Advertising
Advertising

Latest Articles in Textile Design

lightforms sphere

Lightforms, Digitally Fabricated

Known to many architects as that translucent film paper on which archaic hand drawings become worthy of pin-up, mylar is making an illuminating entrance into the realm of the three-dimensional. From PROJECTiONE, students have lasercut mylar to produce pieces and joints to create these exquisite hand-assembled light shades.
May 11, 2010
Science Project Pillows Crop

Science Project Pillows

I got a note recently from Heather Lins of Heather Lins Home about her new eco-friendly pillows. Though the current throw pillow throwdown is certain to separate wheat from chaff, little on your couch better suggests that you might be able to make the scientific differentiation between the two than her Science Project pillows. They don't come cheap, $220 each for Botany, Geology and Anatomy, but they are a classy, retro addition to the living room, and one that would make Mr. Daly, my preposterously nerdy seventh grade science teacher, very, very happy. Pocket protector not included.
May 4, 2010
shine and rise light sleeper duvet thumbnail

Shine and Rise

The catalog of smart textiles for the future is teeming with cognitive intelligence—fabrics that serve as interactive surfaces or are embedded with sheets of tiny microprocessors, little solar batteries, or antimicrobial properties. But these materials may miss the point. The textile arts, after all, have their origins in comfort—rugs that keep our feet off the cold floor, curtains and wall hangings that keep out the draft, quilts that keep us cozy at night. What may have more value, both stylistically and holistically, is not so much a conventionally smart textile, but one that has emotional intelligence—kind of an electric blanket for the soul.
April 27, 2010
the wrong impression detail embossed wall red thumbnail

The Wrong Impression

Going for the hand touch isn’t exactly foolproof. An easy way to miss: embossed wall coverings. Lincrusta was originally invented in 1877 as a kind of textile-linoleum hybrid by linoleum progenitor Frederick Walton, and was made with gelled linseed oil backed by a heavy canvas. It functioned as a kind of molded linoleum and was offered up as an economic alternative to hand-carved plaster. It continues to be used today, not only as a wall covering but for all manner of decorative borders, dados, and friezes, the subtle sense of dimension suggesting wood, pressed tin, or even leather.  
April 27, 2010
an introduction to modern textiles textile illustration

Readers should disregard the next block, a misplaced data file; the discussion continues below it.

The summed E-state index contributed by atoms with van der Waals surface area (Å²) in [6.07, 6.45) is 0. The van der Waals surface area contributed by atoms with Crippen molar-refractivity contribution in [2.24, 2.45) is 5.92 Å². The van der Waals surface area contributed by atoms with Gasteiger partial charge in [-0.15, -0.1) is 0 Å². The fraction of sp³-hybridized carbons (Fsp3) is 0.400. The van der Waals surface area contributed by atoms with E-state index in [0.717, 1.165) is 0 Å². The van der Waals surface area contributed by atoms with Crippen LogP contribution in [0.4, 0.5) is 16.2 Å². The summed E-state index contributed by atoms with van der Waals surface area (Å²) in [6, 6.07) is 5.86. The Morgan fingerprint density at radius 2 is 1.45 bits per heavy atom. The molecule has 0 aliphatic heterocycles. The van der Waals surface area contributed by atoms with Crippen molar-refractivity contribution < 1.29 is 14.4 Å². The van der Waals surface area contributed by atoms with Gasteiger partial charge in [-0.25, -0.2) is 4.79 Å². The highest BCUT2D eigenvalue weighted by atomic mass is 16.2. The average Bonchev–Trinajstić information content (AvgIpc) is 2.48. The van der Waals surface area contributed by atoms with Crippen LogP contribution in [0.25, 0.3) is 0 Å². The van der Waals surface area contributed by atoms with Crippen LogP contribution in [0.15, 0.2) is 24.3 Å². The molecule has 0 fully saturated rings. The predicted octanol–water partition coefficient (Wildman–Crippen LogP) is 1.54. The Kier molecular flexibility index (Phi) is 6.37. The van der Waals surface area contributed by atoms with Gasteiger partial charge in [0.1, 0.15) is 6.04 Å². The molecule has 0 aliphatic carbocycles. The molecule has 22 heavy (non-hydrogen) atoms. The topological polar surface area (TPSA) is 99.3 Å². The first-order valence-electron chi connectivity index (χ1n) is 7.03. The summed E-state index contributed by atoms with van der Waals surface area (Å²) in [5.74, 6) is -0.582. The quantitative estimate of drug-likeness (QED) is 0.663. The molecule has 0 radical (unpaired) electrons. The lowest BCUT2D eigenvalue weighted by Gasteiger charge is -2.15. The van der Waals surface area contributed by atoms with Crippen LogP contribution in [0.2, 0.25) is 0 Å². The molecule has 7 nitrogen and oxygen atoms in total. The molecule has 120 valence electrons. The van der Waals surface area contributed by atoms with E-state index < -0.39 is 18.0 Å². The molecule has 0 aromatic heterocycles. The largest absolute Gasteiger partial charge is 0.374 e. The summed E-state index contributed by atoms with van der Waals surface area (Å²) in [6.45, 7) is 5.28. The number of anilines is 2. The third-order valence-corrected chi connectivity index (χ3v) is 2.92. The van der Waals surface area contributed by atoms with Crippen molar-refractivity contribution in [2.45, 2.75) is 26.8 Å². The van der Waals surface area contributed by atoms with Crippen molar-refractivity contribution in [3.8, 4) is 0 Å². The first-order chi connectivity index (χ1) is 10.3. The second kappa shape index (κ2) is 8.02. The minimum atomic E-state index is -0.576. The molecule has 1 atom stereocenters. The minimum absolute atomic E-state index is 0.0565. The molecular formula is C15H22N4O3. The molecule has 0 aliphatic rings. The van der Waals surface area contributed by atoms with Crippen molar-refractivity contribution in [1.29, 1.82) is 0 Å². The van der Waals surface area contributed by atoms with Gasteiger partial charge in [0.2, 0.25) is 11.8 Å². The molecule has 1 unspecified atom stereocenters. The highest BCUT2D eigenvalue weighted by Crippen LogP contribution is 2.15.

An Introduction to Modern Textiles

If the design world feels like an endless parade of products, then the gnashing maws of industrial production assuredly underpin it all. Take a look at how leading manufacturers make what they make, with a special eye on how to clean up what is often a messy act.
April 27, 2010
Photograph by Laurie Frankel. Soft goods styling by Christina Watkinson.

10 Luxurious Linens

Sheets, duvets—heck, even an occasional sham. We’ve made the trek through a welter of modern linens and things and come up with a collection that will have you in bed early and sleeping late.
April 26, 2010
nathan vincent portrait  sewing

Nathan Vincent

When I first stumbled upon designer Nathan Vincent's work, I immediately knew I'd found something unique. Using crochet as a method to make traditionally masculine objects, Vincent challenges feminine and masculine stereotypes. In this Q&A, the artist talks about his beginnings, an upcoming collaboration with Jonathan Adler, and his fabric urinal.  
April 7, 2010
tech styles hands holding sphere illustration

Tech Styles

March 27, 2010
sew awesome xorel embroider detail

Sew Awesome

“Who we are arises directly from what our bodies can do,” writes Richard Sennett in his recent book, The Craftsman. In his spirited defense of how making material things can enlarge one’s life, Sennett reevaluates the place of the handmade in the digital age. Certainly in design we are familiar with the idea that touch is often a necessary antidote to high tech, and that the ether of the electronic world has honed our appetite for the tactile and material. Heather Bush agrees. A designer at Carnegie Fabrics, she considers ways in which to apply craft technique to hard-use textiles. She was also willing to rethink the notion that handwork is exclusively about limited production, high costs, and the imprint of individuality. Tuned in to the embroidery that was so ubiquitous in fashion a few years back, Bush decided it had a place in high-performance wall coverings and upholstery.
March 26, 2010
Advertising